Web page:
If you are not married, then there are only a limited number of ways of making a claim if the relationship breaks down.
The Child Maintenance Service will be your first port of call.
Where the non-resident parent’s income is over £156,000 per annum it’s possible to apply to the court for what is known as “top up” maintenance under Schedule 1 of the Children Act. Before such maintenance can be claimed, however, it is necessary to have a maximum assessment from the Child Maintenance Service.
Where the non-resident parent lives abroad and therefore does not fall within the jurisdiction of the Child Maintenance Service, the resident parent may apply to the courts under Schedule 1 of the Children Act.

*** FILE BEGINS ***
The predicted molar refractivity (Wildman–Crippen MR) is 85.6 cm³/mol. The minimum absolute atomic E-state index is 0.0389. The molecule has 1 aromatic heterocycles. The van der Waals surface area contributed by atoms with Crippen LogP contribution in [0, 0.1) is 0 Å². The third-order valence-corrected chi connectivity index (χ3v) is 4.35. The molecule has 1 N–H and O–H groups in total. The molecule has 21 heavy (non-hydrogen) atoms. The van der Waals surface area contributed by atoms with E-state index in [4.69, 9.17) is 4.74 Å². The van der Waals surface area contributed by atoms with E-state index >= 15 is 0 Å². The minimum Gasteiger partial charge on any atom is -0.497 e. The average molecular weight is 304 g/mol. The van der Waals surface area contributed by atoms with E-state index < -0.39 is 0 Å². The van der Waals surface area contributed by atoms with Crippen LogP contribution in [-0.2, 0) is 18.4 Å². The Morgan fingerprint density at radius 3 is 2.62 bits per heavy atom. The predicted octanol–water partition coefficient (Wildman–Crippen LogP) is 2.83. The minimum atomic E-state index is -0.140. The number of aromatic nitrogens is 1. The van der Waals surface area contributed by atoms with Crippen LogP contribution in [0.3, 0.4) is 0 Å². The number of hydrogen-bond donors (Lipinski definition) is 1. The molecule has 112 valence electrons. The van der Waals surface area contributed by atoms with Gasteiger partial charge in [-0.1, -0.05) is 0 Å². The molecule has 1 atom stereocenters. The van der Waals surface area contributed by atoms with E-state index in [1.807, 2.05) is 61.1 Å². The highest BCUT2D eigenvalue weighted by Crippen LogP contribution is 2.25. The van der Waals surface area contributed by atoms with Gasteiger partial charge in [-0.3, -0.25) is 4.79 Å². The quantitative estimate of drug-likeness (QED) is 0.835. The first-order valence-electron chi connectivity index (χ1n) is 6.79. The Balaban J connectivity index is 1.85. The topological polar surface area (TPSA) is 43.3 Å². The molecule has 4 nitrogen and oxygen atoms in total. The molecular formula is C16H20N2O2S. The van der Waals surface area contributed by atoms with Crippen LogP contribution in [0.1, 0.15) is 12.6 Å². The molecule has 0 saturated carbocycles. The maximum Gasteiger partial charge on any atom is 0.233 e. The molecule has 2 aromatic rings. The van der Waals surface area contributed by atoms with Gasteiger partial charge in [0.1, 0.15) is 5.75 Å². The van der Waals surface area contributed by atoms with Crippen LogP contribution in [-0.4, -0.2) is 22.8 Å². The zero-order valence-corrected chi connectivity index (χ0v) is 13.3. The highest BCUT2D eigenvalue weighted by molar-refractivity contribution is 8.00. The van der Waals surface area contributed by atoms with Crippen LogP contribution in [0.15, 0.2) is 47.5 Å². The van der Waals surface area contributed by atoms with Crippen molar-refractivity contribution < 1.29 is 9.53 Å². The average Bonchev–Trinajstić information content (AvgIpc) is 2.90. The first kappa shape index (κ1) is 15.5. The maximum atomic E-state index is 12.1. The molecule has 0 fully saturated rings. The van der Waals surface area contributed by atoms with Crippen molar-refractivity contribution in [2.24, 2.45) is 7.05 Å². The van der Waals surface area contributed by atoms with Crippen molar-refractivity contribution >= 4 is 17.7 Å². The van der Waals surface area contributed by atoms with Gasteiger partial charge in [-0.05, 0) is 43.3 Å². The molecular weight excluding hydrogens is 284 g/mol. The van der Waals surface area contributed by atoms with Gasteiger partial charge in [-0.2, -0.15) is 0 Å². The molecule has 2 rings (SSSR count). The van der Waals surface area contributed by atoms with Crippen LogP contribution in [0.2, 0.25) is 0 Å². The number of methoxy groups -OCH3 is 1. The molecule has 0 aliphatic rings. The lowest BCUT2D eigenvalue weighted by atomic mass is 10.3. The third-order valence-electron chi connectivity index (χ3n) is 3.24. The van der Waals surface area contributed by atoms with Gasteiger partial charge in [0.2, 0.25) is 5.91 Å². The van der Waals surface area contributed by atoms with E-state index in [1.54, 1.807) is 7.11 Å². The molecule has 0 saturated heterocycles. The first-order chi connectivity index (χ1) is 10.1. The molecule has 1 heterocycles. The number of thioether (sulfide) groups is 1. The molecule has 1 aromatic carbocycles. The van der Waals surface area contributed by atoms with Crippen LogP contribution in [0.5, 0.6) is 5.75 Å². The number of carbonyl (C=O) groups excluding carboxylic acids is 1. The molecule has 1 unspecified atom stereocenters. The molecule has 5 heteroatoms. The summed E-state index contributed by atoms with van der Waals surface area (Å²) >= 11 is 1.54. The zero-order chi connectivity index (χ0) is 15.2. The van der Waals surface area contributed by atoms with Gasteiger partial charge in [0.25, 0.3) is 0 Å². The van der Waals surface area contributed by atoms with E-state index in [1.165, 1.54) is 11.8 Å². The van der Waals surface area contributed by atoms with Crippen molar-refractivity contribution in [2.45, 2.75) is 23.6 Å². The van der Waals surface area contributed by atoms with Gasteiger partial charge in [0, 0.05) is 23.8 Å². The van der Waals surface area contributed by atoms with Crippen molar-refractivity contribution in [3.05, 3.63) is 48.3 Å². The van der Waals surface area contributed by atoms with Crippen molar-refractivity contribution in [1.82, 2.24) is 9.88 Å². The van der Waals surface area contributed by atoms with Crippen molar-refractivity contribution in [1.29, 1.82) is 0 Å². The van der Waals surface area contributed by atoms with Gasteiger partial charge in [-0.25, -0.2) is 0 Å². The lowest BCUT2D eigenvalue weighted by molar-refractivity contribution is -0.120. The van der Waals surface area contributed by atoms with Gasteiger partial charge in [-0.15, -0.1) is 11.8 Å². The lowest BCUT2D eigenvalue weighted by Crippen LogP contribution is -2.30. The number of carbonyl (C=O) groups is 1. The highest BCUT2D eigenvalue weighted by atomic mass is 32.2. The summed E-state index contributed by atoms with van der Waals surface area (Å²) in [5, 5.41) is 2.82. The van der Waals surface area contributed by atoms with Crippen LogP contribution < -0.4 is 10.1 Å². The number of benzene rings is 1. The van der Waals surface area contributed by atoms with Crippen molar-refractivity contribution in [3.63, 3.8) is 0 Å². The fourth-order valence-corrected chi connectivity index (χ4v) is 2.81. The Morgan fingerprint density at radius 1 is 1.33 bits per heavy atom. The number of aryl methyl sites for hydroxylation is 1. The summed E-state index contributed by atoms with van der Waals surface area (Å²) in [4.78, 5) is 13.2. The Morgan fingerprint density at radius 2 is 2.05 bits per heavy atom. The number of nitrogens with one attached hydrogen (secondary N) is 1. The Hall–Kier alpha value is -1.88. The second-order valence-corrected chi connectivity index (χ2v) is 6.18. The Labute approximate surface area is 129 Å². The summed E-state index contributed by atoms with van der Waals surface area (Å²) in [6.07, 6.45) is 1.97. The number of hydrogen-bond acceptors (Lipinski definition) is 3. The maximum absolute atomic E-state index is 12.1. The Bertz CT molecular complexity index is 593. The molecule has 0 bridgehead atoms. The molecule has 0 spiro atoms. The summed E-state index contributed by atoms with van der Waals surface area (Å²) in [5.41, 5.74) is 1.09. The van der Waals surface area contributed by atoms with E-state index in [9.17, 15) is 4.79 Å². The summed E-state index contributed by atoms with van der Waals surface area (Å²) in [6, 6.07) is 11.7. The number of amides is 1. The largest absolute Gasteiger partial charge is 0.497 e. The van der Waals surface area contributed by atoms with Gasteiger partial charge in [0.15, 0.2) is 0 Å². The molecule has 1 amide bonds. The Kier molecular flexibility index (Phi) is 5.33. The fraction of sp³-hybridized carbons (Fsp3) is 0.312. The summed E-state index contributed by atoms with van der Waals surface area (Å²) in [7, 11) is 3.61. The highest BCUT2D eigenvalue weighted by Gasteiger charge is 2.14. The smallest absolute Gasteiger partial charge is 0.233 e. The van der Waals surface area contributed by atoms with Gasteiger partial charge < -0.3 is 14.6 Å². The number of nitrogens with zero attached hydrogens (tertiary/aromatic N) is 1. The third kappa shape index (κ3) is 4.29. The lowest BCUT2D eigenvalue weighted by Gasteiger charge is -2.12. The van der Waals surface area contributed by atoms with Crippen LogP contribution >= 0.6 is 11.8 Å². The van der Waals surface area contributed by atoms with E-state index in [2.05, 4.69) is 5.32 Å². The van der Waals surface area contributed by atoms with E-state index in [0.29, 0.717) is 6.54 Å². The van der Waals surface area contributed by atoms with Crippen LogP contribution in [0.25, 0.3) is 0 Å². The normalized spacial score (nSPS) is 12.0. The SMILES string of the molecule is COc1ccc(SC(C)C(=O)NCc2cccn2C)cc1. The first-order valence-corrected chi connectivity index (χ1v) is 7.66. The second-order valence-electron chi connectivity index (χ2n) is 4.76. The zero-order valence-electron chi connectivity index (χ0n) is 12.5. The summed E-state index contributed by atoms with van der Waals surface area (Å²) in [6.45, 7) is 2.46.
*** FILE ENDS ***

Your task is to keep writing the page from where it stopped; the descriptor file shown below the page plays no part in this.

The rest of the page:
Separate to the claims for income that can be made, unmarried parents can also make claims for capital from each other. The claim for capital can include a one-off claim for housing provision.
Commonly this is structured as a non-interest bearing loan of capital which then reverts to the paying parent when the children turn 18 or 21 or if they die prior to that time.
You should take specialist advice on these claims as they are complex and they often overlap with a claim under property law where a couple separates and there is ambiguity about the ownership of a property in one party’s name or in joint names.